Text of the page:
Underestimate Grover Norquist at your own peril
The anti-tax crusader has already survived serious financial challenges and decades of Washington chicanery. He's not going anywhere.
For one thing, many Republican stalwarts such as CNBC pundit Larry Kudlow and the Wall Street Journal's editorial page want Norquist to stick to his guns. Another, less well-known reason is that his group, Americans for Tax Reform, has survived plenty of challenges already, especially financial ones.
Norquist, who founded Americans for Tax Reform in 1985, has agreed in recent years to defer part of his pay "for the benefit of the organization," according to the non-profit's latest form 900 filed with the IRS. It wasn't clear how long this practice occurred, though ATR did note in 2010 that his compensation "did not include payment of any deferred pay." The same declaration was made on the 2009. In 2008, Norquist received $50,000 in deferred pay. Such an arrangement is legal and often occurs when non-profits are struggling, according to Daniel Borochoff, the president of CharityWatch, a watchdog organization.
"You have got to pay your bills some way," sald Borochoff, in an interview. "It may simply be the case that they had a cash flow crunch."
Norquist, 56, earned a salary of about $225,000 in 2010. He also commands speaking fees of between $5,000 and $10,000, according to All American Speakers. The average pay for non-profit CEOs is $132,739, according to a recently released study by Charity Navigator, another watchdog group. A spokesman for ATR didn't immediately return an email requesting comment.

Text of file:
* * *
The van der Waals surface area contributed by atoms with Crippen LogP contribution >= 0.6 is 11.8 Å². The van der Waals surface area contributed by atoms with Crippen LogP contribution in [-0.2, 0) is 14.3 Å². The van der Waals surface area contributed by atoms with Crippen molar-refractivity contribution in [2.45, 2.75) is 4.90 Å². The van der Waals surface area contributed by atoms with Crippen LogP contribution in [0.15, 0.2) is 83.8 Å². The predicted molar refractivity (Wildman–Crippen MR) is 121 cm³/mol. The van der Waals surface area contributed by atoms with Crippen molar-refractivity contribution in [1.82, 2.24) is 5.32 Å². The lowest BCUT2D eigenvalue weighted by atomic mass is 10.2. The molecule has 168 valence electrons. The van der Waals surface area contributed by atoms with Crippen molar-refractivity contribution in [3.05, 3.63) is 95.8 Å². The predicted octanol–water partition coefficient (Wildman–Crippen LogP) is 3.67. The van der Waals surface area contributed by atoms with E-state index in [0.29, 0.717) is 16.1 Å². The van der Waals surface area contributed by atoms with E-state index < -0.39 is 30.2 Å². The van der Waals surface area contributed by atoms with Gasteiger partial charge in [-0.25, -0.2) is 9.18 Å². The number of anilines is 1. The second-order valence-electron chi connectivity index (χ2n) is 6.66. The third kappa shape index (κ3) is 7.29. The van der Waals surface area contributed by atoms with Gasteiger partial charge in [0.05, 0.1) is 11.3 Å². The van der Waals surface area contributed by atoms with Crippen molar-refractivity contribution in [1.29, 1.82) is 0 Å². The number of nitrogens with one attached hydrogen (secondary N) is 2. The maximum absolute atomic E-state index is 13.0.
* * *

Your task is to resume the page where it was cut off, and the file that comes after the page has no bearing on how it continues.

Though ATR is not in dire financial straights, it doesn't appear to be flush either. ATR has a related organization called the Americans for Tax Reform Foundation, which has many of the same members on its board. Despite receiving a loan from ATR of more than $7.4 million in 2010, the foundation finished that year in the red. That year, ATR reported total revenue of $12.4 million. Expenses topped $11 million.
Even if its popularity is on the wane, there are no shortage of conservative billionaires who will be willing to fund Norquist's operation, such as casino magnate Sheldon Adelson and the Koch Brothers. The anti-tax crusader has survived in the treacherous political swamps of Washington since the Reagan era. Liberals who think his day is done underestimate him at their own peril.
--Follow Jonathan Berr on Twitter@jdberr.
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no member of Congress shoild sign anything that limits their ability to pass legislation for the good of the country and their constituants.
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No mention of the capital gains tax going back to 25%.
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